After the boxes are unpacked, the telephone is installed, and you have sorted out all the other essentials, you can end up depressed following a move to a different location. The hardest aspect of this is that often times, you do not even realize you are depressed. You’re so focused on all you’ve got to get done, that if first whirlwind passes, you might wind up sitting down to relax, only to discover that many months have gone by and you are in a rut.
If you are the trailing spouse, and have no job lined up, this is something that you especially have to watch for. What can wind up happening is that you mourn the life you left behind – the terrific friends and family you’ve got, possibly a job you loved. Among the hazards of not preparing for potential depression is that, when you first arrive somewhere new, it is like being on holiday. In actuality, if you are moving somewhere that excites you, you might be so caught up in this enthusiasm, you will convince yourself of just how perfect everything there’ll be.
You’ll look forward to a change of pace. When you arrive, it is like starting a new relationship – what’s fresh, distinct, and gives the chance for discovery. Once your head wraps around the fact that you’re going to be staying there for a little while, but the romance will wear off, and leave you amazed, and feeling a bit trapped. You end up sleeping a lot – if you normally sleep 6 – 8 hours and discover that you are suddenly sleeping 12 or more hours, especially during the daytime, this is a principal indicator of depression.
When you are awake, you’re feeling tired, and lethargic. You see that even after a full night’s sleep, you just can not get yourself going. You do not feel like leaving the house. You spend the majority of your time at home, in front of the TV. You reject suggestions from nearest and dearest. You don’t have any interest in doing anything. You don’t have any desire to socialize or meet new individuals.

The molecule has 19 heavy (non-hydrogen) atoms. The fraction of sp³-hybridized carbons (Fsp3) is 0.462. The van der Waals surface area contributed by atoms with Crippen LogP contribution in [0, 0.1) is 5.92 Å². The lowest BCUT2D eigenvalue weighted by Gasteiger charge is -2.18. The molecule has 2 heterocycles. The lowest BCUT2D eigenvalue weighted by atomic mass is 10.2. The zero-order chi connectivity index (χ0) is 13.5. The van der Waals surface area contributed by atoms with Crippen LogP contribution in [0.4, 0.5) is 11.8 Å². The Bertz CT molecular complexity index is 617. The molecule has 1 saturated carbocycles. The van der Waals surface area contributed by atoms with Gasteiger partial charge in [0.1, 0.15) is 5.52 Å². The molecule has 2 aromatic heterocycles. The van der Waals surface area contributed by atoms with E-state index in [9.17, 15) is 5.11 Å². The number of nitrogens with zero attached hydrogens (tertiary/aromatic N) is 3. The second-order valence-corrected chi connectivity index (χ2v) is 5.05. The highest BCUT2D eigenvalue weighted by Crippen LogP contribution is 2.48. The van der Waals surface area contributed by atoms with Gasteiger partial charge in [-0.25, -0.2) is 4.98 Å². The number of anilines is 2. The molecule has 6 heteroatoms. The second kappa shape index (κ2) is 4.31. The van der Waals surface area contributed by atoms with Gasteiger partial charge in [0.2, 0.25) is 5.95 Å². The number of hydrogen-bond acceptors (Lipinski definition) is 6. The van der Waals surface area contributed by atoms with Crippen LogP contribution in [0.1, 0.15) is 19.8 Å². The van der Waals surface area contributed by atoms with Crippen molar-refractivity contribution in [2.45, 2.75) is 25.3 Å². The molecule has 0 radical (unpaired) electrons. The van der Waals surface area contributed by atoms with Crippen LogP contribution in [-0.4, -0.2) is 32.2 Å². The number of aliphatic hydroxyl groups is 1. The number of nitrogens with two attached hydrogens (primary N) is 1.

The only happy moments you have are if you plan a trip to return home, or speak with your buddies back home. If you truly can’t get yourself out of the rut, you need to make a commitment to find a therapist to find a few strategies to control the depression so that you can start to come out of it. The fantastic thing is that there are numerous methods you can use to prevent the depression from beginning, or to get yourself out of a rut if you are already there, provided you are ready to proceed and allow yourself to be happy.
The best thing you can do is adopt some strategies, before you leave, to attempt to protect against depression from setting in at all. Make contacts before you depart. You can do this by asking your existing friends and family to refer you to contacts that they have, and put the word out that you would love some names and numbers of friends they have living in the host city you are relocating to. Reach out to your own newfound contacts instantly. Rather than waiting until after you arrive, make that telephone call, or send that email NOW. Let them know who referred them, and you’ll be moving their way shortly, and you would really like to make plans to meet them once you arrive. Research what activities can be found in your host city.
What to do?
Learn about all of the places offering adult continuing education courses. Ask your new contacts what actions or groups they’re aware of this might interest you. Consider volunteering. Learn what volunteer opportunities exist. This is not just a terrific way to meet new friends, but if you are also helping others, it might be a source of tremendous satisfaction for you. Join a community. Do a Google search. If you are moving to San Francisco, research “Expats in San Francisco” and see what you find. If you join a group on social media, you may also join forums which may be of help. It’s ideal to start all these ideas until you leave, because then, when you arrive, you will have a network already begun, so you don’t have to feel like you are at the start of this procedure. If you’ve already moved, however, then now is as good a time as any to get started.